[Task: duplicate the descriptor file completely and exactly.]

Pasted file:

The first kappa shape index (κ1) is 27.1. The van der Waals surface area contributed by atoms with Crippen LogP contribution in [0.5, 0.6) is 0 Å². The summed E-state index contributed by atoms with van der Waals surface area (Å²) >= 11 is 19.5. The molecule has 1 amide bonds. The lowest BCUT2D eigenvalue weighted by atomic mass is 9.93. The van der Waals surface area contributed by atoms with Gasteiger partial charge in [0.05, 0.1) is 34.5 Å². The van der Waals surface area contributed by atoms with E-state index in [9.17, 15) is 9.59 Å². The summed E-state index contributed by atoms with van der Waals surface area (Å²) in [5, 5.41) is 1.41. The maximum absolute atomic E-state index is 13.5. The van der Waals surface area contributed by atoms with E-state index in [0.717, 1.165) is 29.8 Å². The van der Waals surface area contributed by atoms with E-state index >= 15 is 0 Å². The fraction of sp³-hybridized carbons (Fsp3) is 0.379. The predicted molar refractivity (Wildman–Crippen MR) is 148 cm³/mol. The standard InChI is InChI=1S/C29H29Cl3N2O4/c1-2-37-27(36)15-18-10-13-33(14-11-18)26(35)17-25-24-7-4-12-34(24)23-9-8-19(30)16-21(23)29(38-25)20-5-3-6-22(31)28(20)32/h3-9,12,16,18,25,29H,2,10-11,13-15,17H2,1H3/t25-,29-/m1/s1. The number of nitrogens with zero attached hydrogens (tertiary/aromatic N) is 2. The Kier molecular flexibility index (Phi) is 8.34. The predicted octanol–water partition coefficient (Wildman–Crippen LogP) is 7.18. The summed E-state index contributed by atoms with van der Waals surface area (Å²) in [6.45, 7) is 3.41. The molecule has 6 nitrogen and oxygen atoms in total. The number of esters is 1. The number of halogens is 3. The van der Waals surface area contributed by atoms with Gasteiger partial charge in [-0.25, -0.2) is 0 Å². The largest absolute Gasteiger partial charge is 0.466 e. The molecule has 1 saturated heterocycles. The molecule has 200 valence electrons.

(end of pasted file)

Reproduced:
The first kappa shape index (κ1) is 27.1. The van der Waals surface area contributed by atoms with Crippen LogP contribution in [0.5, 0.6) is 0 Å². The summed E-state index contributed by atoms with van der Waals surface area (Å²) >= 11 is 19.5. The molecule has 1 amide bonds. The lowest BCUT2D eigenvalue weighted by atomic mass is 9.93. The van der Waals surface area contributed by atoms with Gasteiger partial charge in [0.05, 0.1) is 34.5 Å². The van der Waals surface area contributed by atoms with E-state index in [9.17, 15) is 9.59 Å². The summed E-state index contributed by atoms with van der Waals surface area (Å²) in [5, 5.41) is 1.41. The maximum absolute atomic E-state index is 13.5. The van der Waals surface area contributed by atoms with E-state index in [0.717, 1.165) is 29.8 Å². The van der Waals surface area contributed by atoms with E-state index >= 15 is 0 Å². The fraction of sp³-hybridized carbons (Fsp3) is 0.379. The predicted molar refractivity (Wildman–Crippen MR) is 148 cm³/mol. The standard InChI is InChI=1S/C29H29Cl3N2O4/c1-2-37-27(36)15-18-10-13-33(14-11-18)26(35)17-25-24-7-4-12-34(24)23-9-8-19(30)16-21(23)29(38-25)20-5-3-6-22(31)28(20)32/h3-9,12,16,18,25,29H,2,10-11,13-15,17H2,1H3/t25-,29-/m1/s1. The number of nitrogens with zero attached hydrogens (tertiary/aromatic N) is 2. The Kier molecular flexibility index (Phi) is 8.34. The predicted octanol–water partition coefficient (Wildman–Crippen LogP) is 7.18. The summed E-state index contributed by atoms with van der Waals surface area (Å²) in [6.45, 7) is 3.41. The molecule has 6 nitrogen and oxygen atoms in total. The number of esters is 1. The number of halogens is 3. The van der Waals surface area contributed by atoms with Gasteiger partial charge in [-0.25, -0.2) is 0 Å². The largest absolute Gasteiger partial charge is 0.466 e. The molecule has 1 saturated heterocycles. The molecule has 200 valence electrons.